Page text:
All this Nuclear Madness

Bharat Dogra

The Union of Concerned Scientists (UCS), USA, has written recently that warheads on just one US nuclear armed submarine have SEVEN times the destructive power of ALL the bombs dropped during World War II including the two atomic bombs dropped on Japan. The USA has tens of such submarines at sea.

People are familiar with and frightened by the enormous destruction caused by the atom bombs dropped on Hiroshima and Nagasaki. So it is shocking to know that the most powerful weapon available now—B83 gravity bomb—is more than 80 times destructive than the bomb dropped on Hiroshima.

The steady deterioration in the relations of the USA and Russia are well-known. Hence it is of great concern to know that over 90 per centof the nuclear weapons of the world are concentrated in the hands of these two countries alone. Nuclear weapons modernisation programme of both these countries is expanding.

According to the Stockholm International Peace Research Institute (SIPRI, Report for 2022), the total number of nuclear weapons of the USA is 5428. The Union of Concerned Scientists (UCS) puts this number at around 5500, 1389 of which are deployed and ready to be delivered. These weapons are kept in submarines and 80 feet deep missile silos across five of the Great Plains states. Others are stored at Air Force bases where these can be loaded on long-range bombers.

What is more, nearly 150 of the US nuclear bombs are deployed at airbases in five European countries. Which are these five countries? Some reviews of weapons situation mention these to be Germany, Italy, Belgium, Netherlands and Turkey.

According to the UCS, nearly half of the deployed weapons in the USA (or a total of about 700 weapons) are maintained on ‘hair-trigger alert’, able to be launched very quickly after a presidential order. These include almost all of the entire silo based intercontinental ballistic missiles (ICBMs) and a comparable number of warheads on submarine-launched ballistic missiles (SLBMs). ICBMs can be launched within a couple minutes and SLBMs within 15 minutes.

According to SIPRI Russia has somewhat higher number of nuclear weapons estimated at 5977. UCS puts this number at 6300, 1458 of which are deployed.

Both sources say that China has 350 nuclear weapons. According to the UCS, just over 100 of these are aligned to missiles that can reach the USA. China is known to be expanding and modernising its nuclear weapons.

Keeping in view the long-term hostile relations between India and Pakistan it is a matter of concern that both these countries too are expanding and modernising their nuclear weapons. According to UCS India has 150 nuclear weapons, while SIPRI puts this number at 160 weapons. In the case of Pakistan, the number of nuclear weapons has been estimated by UCS at 150 and by SIPRI at 165.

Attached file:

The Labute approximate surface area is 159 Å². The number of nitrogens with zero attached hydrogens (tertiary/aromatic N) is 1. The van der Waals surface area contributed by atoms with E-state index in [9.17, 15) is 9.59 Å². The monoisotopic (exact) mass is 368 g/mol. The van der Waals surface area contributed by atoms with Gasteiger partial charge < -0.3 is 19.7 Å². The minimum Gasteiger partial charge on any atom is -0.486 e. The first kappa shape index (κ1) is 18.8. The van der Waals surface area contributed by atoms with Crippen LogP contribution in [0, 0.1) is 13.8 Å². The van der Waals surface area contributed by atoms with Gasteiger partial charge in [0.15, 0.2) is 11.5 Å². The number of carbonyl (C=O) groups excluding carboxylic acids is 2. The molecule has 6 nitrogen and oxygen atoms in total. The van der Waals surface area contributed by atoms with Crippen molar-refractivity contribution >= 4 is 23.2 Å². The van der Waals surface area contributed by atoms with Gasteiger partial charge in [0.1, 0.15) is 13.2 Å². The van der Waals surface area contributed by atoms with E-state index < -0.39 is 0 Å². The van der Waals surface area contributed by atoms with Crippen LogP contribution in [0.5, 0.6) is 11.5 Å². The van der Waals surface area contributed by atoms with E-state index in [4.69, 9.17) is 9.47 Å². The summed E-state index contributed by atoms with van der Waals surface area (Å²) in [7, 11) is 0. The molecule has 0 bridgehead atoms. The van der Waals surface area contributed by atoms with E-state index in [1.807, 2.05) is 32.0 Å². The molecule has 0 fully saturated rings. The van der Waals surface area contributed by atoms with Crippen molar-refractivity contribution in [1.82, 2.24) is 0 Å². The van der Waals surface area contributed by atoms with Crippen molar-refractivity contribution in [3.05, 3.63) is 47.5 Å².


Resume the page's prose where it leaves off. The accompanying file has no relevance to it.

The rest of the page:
France has 290 to 300 nuclear weapons, most of which are based on submarines. According to SIPRI the number of nuclear weapons possessed by the UK are 225.

The Middle East being a very volatile region which has seen several wars and conflicts, the nuclear weapons of Israel have been a source of much concern. Although Israel has never openly declared its possession of nuclear weapons, it is believed to have a stock of around 100 nuclear weapons, according to UCS (90, according to SIPRI). North Korea may have up to 20 nuclear weapons.

In a special report on future wars, the Economist has stated, “Existing nuclear arms control agreements are fraying. The protocols and understandings that helped avert Armageddon during the cold war have not been renewed”.

The Economist report states that the USA has been working on a concept known as Conventional Prompt Global Strike (CPGS) for over a decade. “The idea is to deliver a conventional warhead with a very high degree of accuracy, at hypersonic speeds (at least five times faster than the speed of sound), through even the most densely defended space… Russia and China claim that CPGS could be highly destabilising if used in conjunction with advanced missile defenses. Meanwhile they are developing similar weapons of their own.”

Further this report says that the command-and-control systems of nuclear weapons are becoming vulnerable to hacking by new cyber-weapons or ‘blinding’ of the satellites they depend on. A country under such an attack could find itself under pressure to choose between losing control of its nuclear weapons and using them.

Hence it is clear that the threat from nuclear weapons has been increasing due to multiple factors and it is high time that the phasing out and elimination of nuclear weapons should be placed at the top of the future agenda of humanity.

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Vol 55, No. 13, Sep 25 - Oct 1, 2022